The most pronounced effects (highest S-value) are then used to translate results into four categories which are defined as follows: Q ⩽ 0.8 or S 0–5: slightly irritating, Q > 0.8 to <1.2 or S 6–12: moderately irritating, Q ⩾ 1.2 to < 2.0 or S 13–15: irritating, Q ⩾ 2 or S 16–18: severely irritating (R41 or GHS Cat 1) (see Table 3). For the purpose of assessing test items for classification purposes, the categories “slightly irritating” and “moderately irritating” were combined into one single category termed “not irritating”, since both are analogous to non-classified results from in vivo tests. Tests were performed according p38 MAP Kinase pathway to GLP. Of the 20 products included in this study, three were alkaline (pH ⩾11.5; effectively between 12.7 and 13) and 17 acidic (pH ⩽2; effectively between 0.5 and 2.0) (see Table 1). Besides the extreme pH, selection criteria were the relevance of the products with regard to the market and risk management implications of the product use. In addition, nine individual compounds were tested in parallel in aqueous dilution (see Table 2) of which three selleck chemical were alkaline and four acidic in the extreme pH range. Two of the compounds, a solvent and a detergent,
do not have an extreme pH. The selection followed several criteria: (a) a frequent use in industrial products, (b) the concentration should be at the lower limit for classification (as irritating) according to DSD and (c) the concentration should also be in a realistic range that is often used in products. Based on provisions in chemicals legislation, we have implemented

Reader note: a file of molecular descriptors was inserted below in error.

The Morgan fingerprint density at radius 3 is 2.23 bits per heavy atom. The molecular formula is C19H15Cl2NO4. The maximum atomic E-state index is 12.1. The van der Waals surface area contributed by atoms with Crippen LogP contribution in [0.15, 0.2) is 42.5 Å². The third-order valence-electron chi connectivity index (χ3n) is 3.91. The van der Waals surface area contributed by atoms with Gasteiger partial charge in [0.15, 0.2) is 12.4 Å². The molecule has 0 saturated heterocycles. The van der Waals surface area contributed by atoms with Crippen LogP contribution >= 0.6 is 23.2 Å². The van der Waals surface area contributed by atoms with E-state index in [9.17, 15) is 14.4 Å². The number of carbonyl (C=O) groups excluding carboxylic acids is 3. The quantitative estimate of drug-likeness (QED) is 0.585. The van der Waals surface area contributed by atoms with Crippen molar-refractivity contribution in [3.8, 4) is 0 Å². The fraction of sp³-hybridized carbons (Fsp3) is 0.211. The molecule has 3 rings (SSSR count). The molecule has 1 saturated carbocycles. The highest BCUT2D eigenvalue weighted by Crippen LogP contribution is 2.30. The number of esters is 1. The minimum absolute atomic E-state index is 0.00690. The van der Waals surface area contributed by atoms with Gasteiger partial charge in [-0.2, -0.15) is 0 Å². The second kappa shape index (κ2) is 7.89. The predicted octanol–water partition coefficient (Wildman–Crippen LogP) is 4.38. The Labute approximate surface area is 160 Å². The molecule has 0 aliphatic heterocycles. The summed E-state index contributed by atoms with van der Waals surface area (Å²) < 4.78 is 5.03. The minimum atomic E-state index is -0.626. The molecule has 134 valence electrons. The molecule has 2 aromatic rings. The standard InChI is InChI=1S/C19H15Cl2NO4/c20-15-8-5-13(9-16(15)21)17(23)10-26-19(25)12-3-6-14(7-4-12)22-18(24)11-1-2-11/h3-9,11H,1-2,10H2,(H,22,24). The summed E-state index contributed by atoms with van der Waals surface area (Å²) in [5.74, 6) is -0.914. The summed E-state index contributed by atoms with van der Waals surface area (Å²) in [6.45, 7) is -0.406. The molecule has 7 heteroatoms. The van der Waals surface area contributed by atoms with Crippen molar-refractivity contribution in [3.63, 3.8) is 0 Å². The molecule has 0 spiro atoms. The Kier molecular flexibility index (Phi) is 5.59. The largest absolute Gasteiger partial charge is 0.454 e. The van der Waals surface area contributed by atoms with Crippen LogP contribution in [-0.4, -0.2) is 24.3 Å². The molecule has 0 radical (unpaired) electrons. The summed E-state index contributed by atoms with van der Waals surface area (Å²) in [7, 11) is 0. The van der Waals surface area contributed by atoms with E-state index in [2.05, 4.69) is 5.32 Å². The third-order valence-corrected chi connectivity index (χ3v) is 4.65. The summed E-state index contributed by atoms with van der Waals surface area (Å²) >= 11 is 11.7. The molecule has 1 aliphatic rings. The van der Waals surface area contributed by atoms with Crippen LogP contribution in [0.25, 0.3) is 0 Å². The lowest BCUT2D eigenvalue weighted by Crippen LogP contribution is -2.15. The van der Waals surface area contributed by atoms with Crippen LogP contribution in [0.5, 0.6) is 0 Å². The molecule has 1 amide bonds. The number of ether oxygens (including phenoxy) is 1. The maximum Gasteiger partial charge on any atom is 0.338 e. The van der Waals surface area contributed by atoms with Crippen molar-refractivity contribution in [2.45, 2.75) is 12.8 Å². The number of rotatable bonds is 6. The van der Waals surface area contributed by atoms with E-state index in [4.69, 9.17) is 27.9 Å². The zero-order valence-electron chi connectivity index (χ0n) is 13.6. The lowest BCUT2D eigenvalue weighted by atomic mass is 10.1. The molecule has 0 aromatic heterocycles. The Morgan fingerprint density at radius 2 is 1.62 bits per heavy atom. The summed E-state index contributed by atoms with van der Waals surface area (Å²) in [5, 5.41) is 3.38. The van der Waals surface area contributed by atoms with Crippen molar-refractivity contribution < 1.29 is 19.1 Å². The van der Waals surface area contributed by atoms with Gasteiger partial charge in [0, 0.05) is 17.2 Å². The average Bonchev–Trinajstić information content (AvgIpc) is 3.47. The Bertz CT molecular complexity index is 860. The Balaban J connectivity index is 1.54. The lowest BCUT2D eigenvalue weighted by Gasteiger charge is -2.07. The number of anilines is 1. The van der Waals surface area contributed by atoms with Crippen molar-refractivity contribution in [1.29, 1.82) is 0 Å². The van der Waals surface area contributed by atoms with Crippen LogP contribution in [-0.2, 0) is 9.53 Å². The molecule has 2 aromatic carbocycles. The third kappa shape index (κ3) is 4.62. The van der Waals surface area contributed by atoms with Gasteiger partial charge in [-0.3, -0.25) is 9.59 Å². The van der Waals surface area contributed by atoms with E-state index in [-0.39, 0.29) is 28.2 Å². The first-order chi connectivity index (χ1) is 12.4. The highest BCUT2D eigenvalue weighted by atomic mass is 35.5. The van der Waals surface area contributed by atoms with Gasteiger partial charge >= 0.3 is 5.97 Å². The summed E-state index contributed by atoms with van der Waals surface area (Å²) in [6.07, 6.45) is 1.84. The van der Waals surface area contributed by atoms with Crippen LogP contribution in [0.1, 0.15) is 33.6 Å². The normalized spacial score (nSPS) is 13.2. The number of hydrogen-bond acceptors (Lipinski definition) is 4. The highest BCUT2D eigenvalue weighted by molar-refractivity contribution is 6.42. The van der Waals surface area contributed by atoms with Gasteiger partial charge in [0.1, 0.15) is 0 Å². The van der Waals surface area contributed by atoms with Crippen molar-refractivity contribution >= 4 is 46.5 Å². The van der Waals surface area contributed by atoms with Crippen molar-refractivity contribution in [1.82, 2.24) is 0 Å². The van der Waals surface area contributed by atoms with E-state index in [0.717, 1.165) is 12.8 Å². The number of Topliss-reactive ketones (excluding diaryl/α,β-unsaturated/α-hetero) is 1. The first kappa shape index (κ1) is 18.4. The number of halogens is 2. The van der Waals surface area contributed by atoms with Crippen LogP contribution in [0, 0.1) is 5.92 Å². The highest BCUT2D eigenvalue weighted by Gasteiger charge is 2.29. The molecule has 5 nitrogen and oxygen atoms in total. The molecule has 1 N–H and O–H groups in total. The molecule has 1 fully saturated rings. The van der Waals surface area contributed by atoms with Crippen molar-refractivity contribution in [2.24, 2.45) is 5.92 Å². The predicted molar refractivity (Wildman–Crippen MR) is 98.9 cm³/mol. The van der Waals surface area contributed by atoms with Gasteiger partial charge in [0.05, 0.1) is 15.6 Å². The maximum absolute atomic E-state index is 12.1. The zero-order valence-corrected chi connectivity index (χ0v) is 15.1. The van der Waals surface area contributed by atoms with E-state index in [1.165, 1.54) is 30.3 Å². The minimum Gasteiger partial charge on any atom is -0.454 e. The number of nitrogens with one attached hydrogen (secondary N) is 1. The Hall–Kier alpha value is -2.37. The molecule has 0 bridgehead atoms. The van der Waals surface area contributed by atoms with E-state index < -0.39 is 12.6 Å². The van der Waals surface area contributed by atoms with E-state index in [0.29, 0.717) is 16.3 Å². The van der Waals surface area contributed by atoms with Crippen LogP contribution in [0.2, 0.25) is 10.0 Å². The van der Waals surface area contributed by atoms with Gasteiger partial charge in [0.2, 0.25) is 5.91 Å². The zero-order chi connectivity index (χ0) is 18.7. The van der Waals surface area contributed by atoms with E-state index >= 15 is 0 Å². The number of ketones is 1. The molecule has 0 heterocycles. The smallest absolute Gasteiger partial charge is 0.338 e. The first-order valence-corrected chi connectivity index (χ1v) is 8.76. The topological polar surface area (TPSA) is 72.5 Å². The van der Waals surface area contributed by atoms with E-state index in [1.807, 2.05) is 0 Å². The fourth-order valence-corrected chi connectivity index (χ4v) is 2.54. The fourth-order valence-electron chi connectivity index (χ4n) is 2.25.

a testing and assessment Selleckchem Paclitaxel scheme for industrial products with extreme pH values. The principle of weight of evidence is employed at each step of data generation/collection. Without any further information, a product with an extreme pH value should be considered as corrosive, unless further (converse) evidence is available. If there is an interest to further assess the irritating/corrosive properties, data generation usually starts with the determination of the alkali/acid reserve. Exonerative results from this method are then further verified or falsified by in vitro experiments. The first in vitro test is the human skin model test for corrosivity. Again, exonerative results require further investigation which is done by the human skin model test for skin irritation and the HET-CAM for eye irritation. Information gained by these experiments is always weighed by expert judgment in the overall context, taking into account the knowledge on the properties of the product ingredients, CCM and AR results and in vitro data. Details of the testing and assessment scheme are shown in Fig. 1. Testing would of course not be needed in cases where overriding data is available for a product, like human experience or animal data, or if bridging principles based on similar products that have already been tested are applicable.